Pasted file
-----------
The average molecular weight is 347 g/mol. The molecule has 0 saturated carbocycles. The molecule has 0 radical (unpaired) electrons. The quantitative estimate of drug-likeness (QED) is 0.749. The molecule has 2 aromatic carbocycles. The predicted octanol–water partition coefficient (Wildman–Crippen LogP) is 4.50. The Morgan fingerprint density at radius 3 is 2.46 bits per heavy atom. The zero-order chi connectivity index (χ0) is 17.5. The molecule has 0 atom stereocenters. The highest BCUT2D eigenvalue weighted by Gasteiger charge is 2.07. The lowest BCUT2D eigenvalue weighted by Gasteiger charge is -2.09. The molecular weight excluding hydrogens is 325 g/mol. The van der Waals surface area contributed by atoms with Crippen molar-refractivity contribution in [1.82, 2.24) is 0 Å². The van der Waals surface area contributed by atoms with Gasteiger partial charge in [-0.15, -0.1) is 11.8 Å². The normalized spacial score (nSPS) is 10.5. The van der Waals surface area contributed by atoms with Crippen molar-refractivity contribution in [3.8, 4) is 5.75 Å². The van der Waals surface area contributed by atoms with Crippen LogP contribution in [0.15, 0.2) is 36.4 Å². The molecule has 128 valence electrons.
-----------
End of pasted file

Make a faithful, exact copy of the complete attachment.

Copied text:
The average molecular weight is 347 g/mol. The molecule has 0 saturated carbocycles. The molecule has 0 radical (unpaired) electrons. The quantitative estimate of drug-likeness (QED) is 0.749. The molecule has 2 aromatic carbocycles. The predicted octanol–water partition coefficient (Wildman–Crippen LogP) is 4.50. The Morgan fingerprint density at radius 3 is 2.46 bits per heavy atom. The zero-order chi connectivity index (χ0) is 17.5. The molecule has 0 atom stereocenters. The highest BCUT2D eigenvalue weighted by Gasteiger charge is 2.07. The lowest BCUT2D eigenvalue weighted by Gasteiger charge is -2.09. The molecular weight excluding hydrogens is 325 g/mol. The van der Waals surface area contributed by atoms with Crippen molar-refractivity contribution in [1.82, 2.24) is 0 Å². The van der Waals surface area contributed by atoms with Gasteiger partial charge in [-0.15, -0.1) is 11.8 Å². The normalized spacial score (nSPS) is 10.5. The van der Waals surface area contributed by atoms with Crippen molar-refractivity contribution in [3.8, 4) is 5.75 Å². The van der Waals surface area contributed by atoms with Crippen LogP contribution in [0.15, 0.2) is 36.4 Å². The molecule has 128 valence electrons.